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[kroo-suh-fiks] /ˈkru sə fɪks/
a cross with the figure of Jesus crucified upon it.
any cross.
Gymnastics. a stunt performed on the parallel rings in which the athlete holds himself or herself rigid with arms extended horizontally from the shoulders.
Origin of crucifix
1175-1225; Middle English < Late Latin crucifīxus the crucified one (i.e., Christ), noun use of masculine of past participle of Latin crucifīgere to crucify; see fix
Related forms
[kroo-suh-fish-uh l] /ˌkru səˈfɪʃ əl/ (Show IPA),
adjective Unabridged
Based on the Random House Dictionary, © Random House, Inc. 2015.
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Examples from the web for crucifix
  • It was a small cross with a plastic crucifix hanging from it stuck into the ground near a tree.
  • He wears a silver crucifix, a symbol of newly acquired beliefs.
  • They did not feed him and they beat him with a crucifix.
  • Our parlor is never totally dark, because of the crucifix in the corner, which glows yellow-green.
  • Once he arrived and mounted the pyre, a crucifix was held up to his face.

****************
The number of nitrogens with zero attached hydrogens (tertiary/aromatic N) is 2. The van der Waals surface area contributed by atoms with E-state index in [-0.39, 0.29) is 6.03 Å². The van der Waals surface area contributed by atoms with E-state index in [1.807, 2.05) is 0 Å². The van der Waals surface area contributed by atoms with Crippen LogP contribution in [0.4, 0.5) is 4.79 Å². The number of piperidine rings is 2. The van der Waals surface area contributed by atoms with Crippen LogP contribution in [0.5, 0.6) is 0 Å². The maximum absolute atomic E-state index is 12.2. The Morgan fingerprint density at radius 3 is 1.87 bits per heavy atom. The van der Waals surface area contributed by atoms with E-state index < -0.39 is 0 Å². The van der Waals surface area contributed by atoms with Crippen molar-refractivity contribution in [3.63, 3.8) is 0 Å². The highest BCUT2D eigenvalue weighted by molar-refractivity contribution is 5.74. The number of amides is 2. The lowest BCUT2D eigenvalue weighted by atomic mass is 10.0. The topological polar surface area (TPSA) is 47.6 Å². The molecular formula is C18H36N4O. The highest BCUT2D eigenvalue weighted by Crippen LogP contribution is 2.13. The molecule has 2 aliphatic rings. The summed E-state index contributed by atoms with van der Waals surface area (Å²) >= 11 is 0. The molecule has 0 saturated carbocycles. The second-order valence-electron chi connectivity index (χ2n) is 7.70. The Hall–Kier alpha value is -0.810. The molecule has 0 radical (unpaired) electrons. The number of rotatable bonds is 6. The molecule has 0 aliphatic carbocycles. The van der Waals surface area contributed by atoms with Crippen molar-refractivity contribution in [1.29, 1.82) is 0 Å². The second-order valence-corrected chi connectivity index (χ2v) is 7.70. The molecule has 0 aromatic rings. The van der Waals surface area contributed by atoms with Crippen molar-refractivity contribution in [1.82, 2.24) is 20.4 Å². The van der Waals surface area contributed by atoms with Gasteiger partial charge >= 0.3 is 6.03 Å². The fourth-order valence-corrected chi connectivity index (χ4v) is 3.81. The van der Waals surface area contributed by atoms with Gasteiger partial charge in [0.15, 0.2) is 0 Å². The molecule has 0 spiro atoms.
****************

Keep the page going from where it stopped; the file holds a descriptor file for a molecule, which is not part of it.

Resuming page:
• Teddy sat on the edge of a couch and stared self-consciously at a crucifix and a holy picture on the wall across the room.
  • The screen between the nave and chancel, where the rood or crucifix was elevated.
  • He continued always to study at the foot of the crucifix.
  • Under his violent pains his countenance was always serene, and he kissed incessantly a crucifix which he held in his hand.
  • She was always armed with a small ivory crucifix which she hid in her hand.
British Dictionary definitions for crucifix


a cross or image of a cross with a figure of Christ upon it
Word Origin
C13: from Church Latin crucifixus the crucified Christ, from crucifīgere to crucify
Collins English Dictionary - Complete & Unabridged 2012 Digital Edition
© William Collins Sons & Co. Ltd. 1979, 1986 © HarperCollins
Publishers 1998, 2000, 2003, 2005, 2006, 2007, 2009, 2012
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Word Origin and History for crucifix

early 13c., from Old French crucefix (12c., Modern French crucifix), from Latin cruci fixus "(one) fixed to the cross" (see crucify).

Online Etymology Dictionary, © 2010 Douglas Harper
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